Release Date: January 9, 2013
BUFFALO, N.Y. – University at Buffalo Law School students are honing their practice skills, and going deep in specific legal specialties, through the school’s unique “bridge term” courses this month.
The four-week courses afford students the opportunity to develop practice-ready skills while at the same time gaining expertise in one or more practice areas. Most bridge term courses are taught by legal practitioners serving as adjunct instructors, and they bring real-world experience to every class.
Professor Charles Patrick Ewing, vice dean for academic affairs, says the bridge courses are a key part of the Law School’s renewed commitment to graduating new lawyers ready to practice on day one.
“As part of the Law School’s enhanced efforts to provide state-of-the-art skills training to all students and to prepare them to be practice-ready upon graduation, we have increased the level of skills training available in our bridge semester,” Ewing says.
“These courses are taught by highly experienced practitioners as well as members of the full-time faculty. For example, during the current bridge term we are offering courses on jury selection, managing a law practice, commercial litigation, alternative dispute resolution, discovery strategy, financial institutions, post-conviction remedies, death penalty practice, taking and defending depositions, and examining and cross-examining expert witnesses. We are also offering courses on practice issues in family law, tax, personal injury, Social Security disability and intellectual property cases.”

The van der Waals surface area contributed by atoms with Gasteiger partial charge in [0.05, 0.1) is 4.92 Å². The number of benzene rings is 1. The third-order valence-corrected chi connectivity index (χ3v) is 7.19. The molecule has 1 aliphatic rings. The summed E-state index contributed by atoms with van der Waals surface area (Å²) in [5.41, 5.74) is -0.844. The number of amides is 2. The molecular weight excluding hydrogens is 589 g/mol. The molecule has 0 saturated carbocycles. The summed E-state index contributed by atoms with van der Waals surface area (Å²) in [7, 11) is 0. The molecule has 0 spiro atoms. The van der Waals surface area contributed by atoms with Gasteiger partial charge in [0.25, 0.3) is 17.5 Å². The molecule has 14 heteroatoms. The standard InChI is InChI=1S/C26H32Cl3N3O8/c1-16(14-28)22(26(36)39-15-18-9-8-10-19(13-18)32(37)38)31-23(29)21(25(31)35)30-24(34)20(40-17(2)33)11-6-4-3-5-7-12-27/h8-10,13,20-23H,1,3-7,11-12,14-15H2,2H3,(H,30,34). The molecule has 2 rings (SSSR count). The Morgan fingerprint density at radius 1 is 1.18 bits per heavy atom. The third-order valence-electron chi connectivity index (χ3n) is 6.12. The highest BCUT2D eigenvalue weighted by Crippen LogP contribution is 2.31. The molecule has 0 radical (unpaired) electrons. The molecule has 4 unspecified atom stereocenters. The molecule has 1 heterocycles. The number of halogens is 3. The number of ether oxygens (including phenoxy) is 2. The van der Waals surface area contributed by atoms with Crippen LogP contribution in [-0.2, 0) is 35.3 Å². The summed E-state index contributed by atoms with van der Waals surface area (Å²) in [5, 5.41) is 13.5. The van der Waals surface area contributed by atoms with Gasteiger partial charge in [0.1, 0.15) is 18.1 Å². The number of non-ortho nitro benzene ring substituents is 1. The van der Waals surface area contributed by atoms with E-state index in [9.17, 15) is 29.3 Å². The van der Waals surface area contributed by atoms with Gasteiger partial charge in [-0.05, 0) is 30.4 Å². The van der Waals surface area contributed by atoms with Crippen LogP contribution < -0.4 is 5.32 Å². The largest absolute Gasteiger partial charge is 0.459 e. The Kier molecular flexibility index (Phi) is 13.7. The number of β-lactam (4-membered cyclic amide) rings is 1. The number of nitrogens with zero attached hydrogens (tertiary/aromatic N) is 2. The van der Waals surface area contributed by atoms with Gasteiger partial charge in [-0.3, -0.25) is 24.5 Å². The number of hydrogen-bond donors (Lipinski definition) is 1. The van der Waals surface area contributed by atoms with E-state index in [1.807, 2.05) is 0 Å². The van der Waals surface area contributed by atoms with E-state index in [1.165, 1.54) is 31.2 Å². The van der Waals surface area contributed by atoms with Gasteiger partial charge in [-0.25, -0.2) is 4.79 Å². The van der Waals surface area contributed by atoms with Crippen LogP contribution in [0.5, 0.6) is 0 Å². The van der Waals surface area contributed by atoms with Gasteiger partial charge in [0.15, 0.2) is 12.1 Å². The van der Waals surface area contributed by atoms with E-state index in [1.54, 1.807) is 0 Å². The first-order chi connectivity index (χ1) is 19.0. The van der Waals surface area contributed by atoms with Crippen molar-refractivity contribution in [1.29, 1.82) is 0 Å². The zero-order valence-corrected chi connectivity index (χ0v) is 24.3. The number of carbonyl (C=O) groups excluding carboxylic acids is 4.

The UB Law School offers dozens of bridge courses. They include:
Since its founding in 1887, the University at Buffalo Law School – the State University of New York system’s only law school – has established an excellent reputation and is widely regarded as a leader in legal education. Its cutting-edge curriculum provides both a strong theoretical foundation and the practical tools graduates need to succeed in a competitive marketplace, wherever they choose to practice. A special emphasis on interdisciplinary studies, public service and opportunities for hands-on clinical education makes the UB Law School unique among the nation’s premier public law schools.
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